Pathogenesis – TSEs

by Vincent Racaniello, PhD

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    00:01 When you acquire a misfolded protein, the agent first accumulates in the lymphoreticular and secretory organs, and eventually spreads to the central nervous system. And in the central nervous system, the pathology includes death of astrocytes, astrocytosis, vacuolization, the holes in the central nervous system, the brain that makes it be called spongiform TSE, that's the 'S' in TSE. And you eventually lose neurons, slowly but surely neurons go, and you lose many of your functions. You have cerebellar ataxia. What does that mean? You can't walk, you have more and more trouble walking, until at one point you can no longer walk. You tend to have dementia, you go crazy, you don’t recognize people, you start to just stare and you stop talking, akinetic mutism, you simply stare straight ahead without saying a word. There are other issues too, you can have psychological problems, you can yell and scream at people for no reason, depends on which TSE you are getting. And then in any time from months to years, it can be a year or it can be 20 years of incubation, you die. As I said, these are uniformly fatal, no way to prevent the death. So pretty scary and a bit insidious. They come from nowhere. There's no inflammatory antibody or cellular response to this protein. It's a normal cell protein. It's just misfolded and our immune system does not recognize it as different, so you don't make any antibody response, so there is no way that you yourself can prevent this disease from happening. Only if we can somehow give you some drugs one day, which we don't yet have.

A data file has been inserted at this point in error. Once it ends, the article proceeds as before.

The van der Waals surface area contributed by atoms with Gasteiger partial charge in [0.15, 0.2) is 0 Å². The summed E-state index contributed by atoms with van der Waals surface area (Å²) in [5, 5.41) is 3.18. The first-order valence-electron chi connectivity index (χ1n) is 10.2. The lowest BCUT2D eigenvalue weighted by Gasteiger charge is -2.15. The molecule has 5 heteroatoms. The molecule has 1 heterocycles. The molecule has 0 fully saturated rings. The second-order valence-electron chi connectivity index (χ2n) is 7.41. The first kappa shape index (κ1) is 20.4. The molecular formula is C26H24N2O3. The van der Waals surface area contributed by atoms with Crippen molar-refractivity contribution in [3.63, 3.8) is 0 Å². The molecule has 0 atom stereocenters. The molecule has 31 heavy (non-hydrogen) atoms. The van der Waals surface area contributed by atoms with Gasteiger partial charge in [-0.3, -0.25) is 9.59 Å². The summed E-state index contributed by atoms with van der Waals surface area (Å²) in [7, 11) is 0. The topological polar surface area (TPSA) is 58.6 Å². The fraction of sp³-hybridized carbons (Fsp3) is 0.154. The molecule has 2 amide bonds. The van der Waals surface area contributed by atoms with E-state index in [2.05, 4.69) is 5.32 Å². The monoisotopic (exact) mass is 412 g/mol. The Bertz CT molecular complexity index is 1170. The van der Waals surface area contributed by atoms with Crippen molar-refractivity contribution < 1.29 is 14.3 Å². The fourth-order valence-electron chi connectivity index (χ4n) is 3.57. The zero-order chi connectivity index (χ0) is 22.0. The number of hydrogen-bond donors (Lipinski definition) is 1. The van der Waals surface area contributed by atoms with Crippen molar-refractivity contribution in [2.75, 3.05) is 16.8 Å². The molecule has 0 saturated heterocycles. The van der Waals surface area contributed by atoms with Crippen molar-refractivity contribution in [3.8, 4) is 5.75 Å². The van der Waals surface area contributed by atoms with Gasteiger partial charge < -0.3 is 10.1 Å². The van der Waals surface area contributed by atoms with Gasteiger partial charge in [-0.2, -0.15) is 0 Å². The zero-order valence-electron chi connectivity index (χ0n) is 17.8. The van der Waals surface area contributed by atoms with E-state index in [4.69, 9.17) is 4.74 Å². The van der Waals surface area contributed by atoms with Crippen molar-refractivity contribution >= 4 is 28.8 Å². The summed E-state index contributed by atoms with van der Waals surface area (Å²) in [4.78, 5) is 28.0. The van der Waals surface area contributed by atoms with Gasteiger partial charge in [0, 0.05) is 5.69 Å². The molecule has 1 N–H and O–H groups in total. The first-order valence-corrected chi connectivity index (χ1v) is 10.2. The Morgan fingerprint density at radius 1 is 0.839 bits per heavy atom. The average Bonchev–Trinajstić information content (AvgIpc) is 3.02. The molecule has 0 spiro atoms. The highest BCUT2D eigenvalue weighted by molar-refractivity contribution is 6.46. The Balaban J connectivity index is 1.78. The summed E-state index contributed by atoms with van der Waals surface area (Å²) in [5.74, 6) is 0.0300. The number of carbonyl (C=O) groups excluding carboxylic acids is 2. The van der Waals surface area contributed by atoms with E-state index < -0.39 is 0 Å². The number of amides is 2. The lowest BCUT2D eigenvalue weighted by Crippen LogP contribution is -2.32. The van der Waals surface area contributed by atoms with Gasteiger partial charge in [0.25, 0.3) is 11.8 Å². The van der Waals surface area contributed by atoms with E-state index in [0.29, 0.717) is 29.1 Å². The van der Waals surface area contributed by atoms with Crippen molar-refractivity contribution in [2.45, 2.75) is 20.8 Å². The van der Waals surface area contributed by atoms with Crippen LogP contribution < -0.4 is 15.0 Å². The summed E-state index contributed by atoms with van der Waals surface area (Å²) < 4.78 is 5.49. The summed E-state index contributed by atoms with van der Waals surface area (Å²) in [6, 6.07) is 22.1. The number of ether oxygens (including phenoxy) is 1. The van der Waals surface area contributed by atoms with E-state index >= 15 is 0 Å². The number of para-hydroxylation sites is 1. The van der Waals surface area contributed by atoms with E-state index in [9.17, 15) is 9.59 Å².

01:42 Alright, I’m going to tell you about one test for TSEs that was developed a long time ago, which for many years was the only way you can tell postmortem, whether someone had a TSE. And I said postmortem because you need a little brain tissue in order to do this, and when someone presents their doctor with early symptoms of a TSE, there are in no shape to have a brain biopsy, so this is done after they die. The observation was that PrPc, the normal protein, we see it in its structure on the right, on the left is a stretched out version of the protein. If you take say a brain extract from someone who died of a TSE and you digest it with an enzyme that digests proteins called proteinase K. That enzyme will completely digest this protein away into bits, and if you run a western blot, which is a way to detect PrPc specifically with an antibody, you won’t see anything because it's digested away. If you take the PrPsc version, which now has lots of beta sheets and you do the same thing, you digest it with proteinase K, that is largely resistant to digestion.

    02:53 You clip off a little bit at the left end of the protein, the end terminus, but pretty much the protein is resistant to proteinase K digestion. So right away this is a nice way to distinguish the normal protein from the pathogenic protein. And you could take a sample from a person and subject it to this assay. If all the PrP is digested, they don’t have a TSE, but if it's resistant, they do have a TSE. And you may ask, what does it matter after they die? Well you want to know what people died of, and you want to make sure they're not going to contaminate someone else. So for example very recently, someone showed up at an emergency room, they had shot themself in the head, an attempted suicide, and only after few hours did they find out that this person had a TSE, he was going to die, so they decided to take their life, but in the meantime he contaminated all the emergency room with brain material and if they didn't realize he had a TSE, which they figured out by a diagnostic test, lots of other people could've acquired it as well.

    About the Lecture

    The lecture Pathogenesis – TSEs by Vincent Racaniello, PhD is from the course Prions.

    Included Quiz Questions

    1. Brain
    2. Lungs
    3. Kidneys
    4. Heart
    5. Appendix
    1. Western blot
    2. Microscopic examination
    3. Culture on Sabouraud agar
    4. UV rays
    5. FNA
    1. Wartenberg's sign
    2. Death of astrocytes
    3. Vacuolization
    4. Ataxia

    Author of lecture Pathogenesis – TSEs

     Vincent Racaniello, PhD

    Vincent Racaniello, PhD

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